Rights Wire

The Human Rights Blog of the Leitner Center for International Law and Justice

Inadequate justice: the case of Jennifer Laude and the call to end unequal military agreements

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By Rodrigo Bacus

On Dec. 1, 2015, Joseph Scott Pemberton, a U.S. marine, was found guilty by a Philippine court of homicide in the death of Jennifer Laude, a transgender Filipino citizen. It has been over a year since the beginning of the trial of Pemberton for the murder of Laude. Since that night, her friends, family, and advocates have strongly urged the U.S. and the Philippines to uphold the rule of law and ensure justice. While the conviction was a small, yet incomplete, victory, the greater issue that looms is the uneven power relationship between a country occupied by a foreign military presence, and the unjust arrangements produced as a result. Although the trial brought the case to a close, the justice that advocates sought is still far from achieved.

A DEATH

According to reports, on Oct. 11, 2014, Laude decided to have drinks with her friend Barbie, whose full name on government documents is Mark Clarence Gelviro. While in the bar, Ambyanz Night Life, Laude and Barbie met Pemberton, who was out on leave that night. Engaged to Marc Sueselbeck at the time, Laude had previously engaged in sex work off and on for six years, but had not done so for the past six months. That night, however, she decided to take customers as a way to compete with friends and have fun. After spending some time together, Laude agreed to leave with Pemberton. Laude, Barbie and Pemberton headed together to the Celzone Lodge, a nearby hotel. Barbie left Pemberton’s room to another part of the hotel and left Laude and Pemberton in the room alone. About 30 minutes later, Pemberton left the building. When he returned to his ship, he confessed what happened that night to his roommate, Jairn Rose, who listened as Pemberton told him about the two girls he met. Pemberton said he had noticed that when Laude undressed, she had a penis. Out of rage, he said he choked her from behind and then, when her body stopped moving, dragged her to the bathroom and left. “I think I killed a he-she,” Pemberton said, assuring his friend that he was serious.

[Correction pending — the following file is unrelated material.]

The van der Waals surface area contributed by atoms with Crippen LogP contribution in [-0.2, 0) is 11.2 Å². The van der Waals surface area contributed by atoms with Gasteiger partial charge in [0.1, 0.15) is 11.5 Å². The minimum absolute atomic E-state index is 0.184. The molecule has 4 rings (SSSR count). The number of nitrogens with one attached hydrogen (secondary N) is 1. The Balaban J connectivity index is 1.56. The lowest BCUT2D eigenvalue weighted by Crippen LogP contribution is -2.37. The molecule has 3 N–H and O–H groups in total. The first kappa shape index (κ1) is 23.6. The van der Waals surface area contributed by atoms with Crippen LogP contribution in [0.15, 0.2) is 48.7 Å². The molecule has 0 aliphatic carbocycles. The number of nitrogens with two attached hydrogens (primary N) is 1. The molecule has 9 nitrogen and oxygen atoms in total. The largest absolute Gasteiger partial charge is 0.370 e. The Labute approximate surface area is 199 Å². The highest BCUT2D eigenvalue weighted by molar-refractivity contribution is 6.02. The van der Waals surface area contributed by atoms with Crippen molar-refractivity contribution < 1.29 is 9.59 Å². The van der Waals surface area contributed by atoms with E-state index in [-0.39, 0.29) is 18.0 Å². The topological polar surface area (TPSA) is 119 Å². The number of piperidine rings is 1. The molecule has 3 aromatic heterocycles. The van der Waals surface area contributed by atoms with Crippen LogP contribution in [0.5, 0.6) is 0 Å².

Later that night, a hotel employee found Laude naked and dead with her head submerged in the bathroom toilet. Pemberton was the last person seen with Laude that night. Local police arrived at the crime scene, as well as a team from the Naval Criminal Investigative Service, which seemed to have knowledge that the incident involved an American serviceman even before Pemberton confessed to Rose. At this time, local authorities had neither brought Pemberton in for questioning nor requested an affidavit. Soon after, the police released an official report confirming that Laude had died due to asphyxia. Laude’s mom, upon hearing about the incident, took a 24-hour bus to where Jennifer lived and was surprised that the government had not taken any action. Four days later, lacking assurance from the government that they would move forward with a case, Laude’s family filed a murder complaint against Pemberton.

A CASE